The learning moment here regards the knee-jerk proclivity of the media to reduce moral questions to "yes/no" criteria - a consequence of their aversion to discussions of morality and condescension of religious moralists as anti-philosophic automatons reciting Scripture on blind faith.
I've been completely off the grid for some time - traveling for work and play, moving into a new home and entertaining family (some visiting from abroad) - my sole internet has often been a blackberry ill-suited for blogging. But there has been much news, and I'm late in arriving to the party!
Let me begin by drawing attention to a Brookings Institution survey of "Religion and the 2010 Election." The study reveals several interesting, if not unexpected, currents of American thought. Catholics broke heavily for the GOP, 58% of Americans agree that "God has granted America a special role in human history," 56% agree that "If enough people had a personal relationship with God, social problems would take care of themselves," Americans split almost evenly when asked whether "the values of Islam, the Muslim religion, are at odds with American values and way of life," and 35% see their religious views as "very different" from Obama's views (12% saw them as "very" similar).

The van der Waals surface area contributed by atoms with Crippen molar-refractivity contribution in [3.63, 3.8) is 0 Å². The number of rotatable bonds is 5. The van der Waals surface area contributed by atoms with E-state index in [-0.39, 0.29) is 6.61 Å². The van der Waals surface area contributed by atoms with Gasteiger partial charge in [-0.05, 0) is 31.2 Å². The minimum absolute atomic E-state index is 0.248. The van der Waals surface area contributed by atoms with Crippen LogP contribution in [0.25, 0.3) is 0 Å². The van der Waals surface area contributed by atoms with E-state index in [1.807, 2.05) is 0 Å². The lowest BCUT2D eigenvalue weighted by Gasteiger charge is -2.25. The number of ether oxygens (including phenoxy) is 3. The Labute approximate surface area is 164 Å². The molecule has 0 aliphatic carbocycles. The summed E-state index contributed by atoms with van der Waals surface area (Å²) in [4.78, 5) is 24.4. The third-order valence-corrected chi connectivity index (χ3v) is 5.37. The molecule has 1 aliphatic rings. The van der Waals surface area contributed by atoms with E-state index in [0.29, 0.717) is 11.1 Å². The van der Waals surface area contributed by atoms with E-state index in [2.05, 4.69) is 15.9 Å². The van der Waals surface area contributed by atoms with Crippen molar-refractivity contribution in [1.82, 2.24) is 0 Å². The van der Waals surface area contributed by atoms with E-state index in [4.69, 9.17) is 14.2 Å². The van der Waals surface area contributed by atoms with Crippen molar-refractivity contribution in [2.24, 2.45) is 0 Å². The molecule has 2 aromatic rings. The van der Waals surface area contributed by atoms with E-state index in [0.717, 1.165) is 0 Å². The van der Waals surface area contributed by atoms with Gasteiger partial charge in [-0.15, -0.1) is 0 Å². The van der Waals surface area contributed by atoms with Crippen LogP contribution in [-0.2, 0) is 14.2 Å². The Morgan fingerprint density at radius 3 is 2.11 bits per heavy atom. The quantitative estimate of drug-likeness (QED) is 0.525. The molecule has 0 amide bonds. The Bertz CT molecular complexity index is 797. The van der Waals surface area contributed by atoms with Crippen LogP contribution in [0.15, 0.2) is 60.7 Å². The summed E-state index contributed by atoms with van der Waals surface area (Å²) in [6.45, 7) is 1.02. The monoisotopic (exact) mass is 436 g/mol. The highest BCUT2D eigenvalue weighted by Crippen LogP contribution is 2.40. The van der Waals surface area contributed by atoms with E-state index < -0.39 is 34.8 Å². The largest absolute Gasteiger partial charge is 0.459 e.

As the debate over banning or at least suspending Congressional earmarks continues, it's worth returning to a recent study from Harvard Business School which indicates that earmarks have a negative impact on economic growth overall.
Why would that be the case? Because the rise of earmarks and other hand-outs for business encourages the most talented and ambitious people to try to make money by lobbying Congress and gaming the system rather than by becoming entrepreneurs and creating new businesses.
Next question: can corporate hand-outs be reduced without reducing other hand-outs? Or is the cultural logic that leads to one almost impossible to square with a refusal to do the other?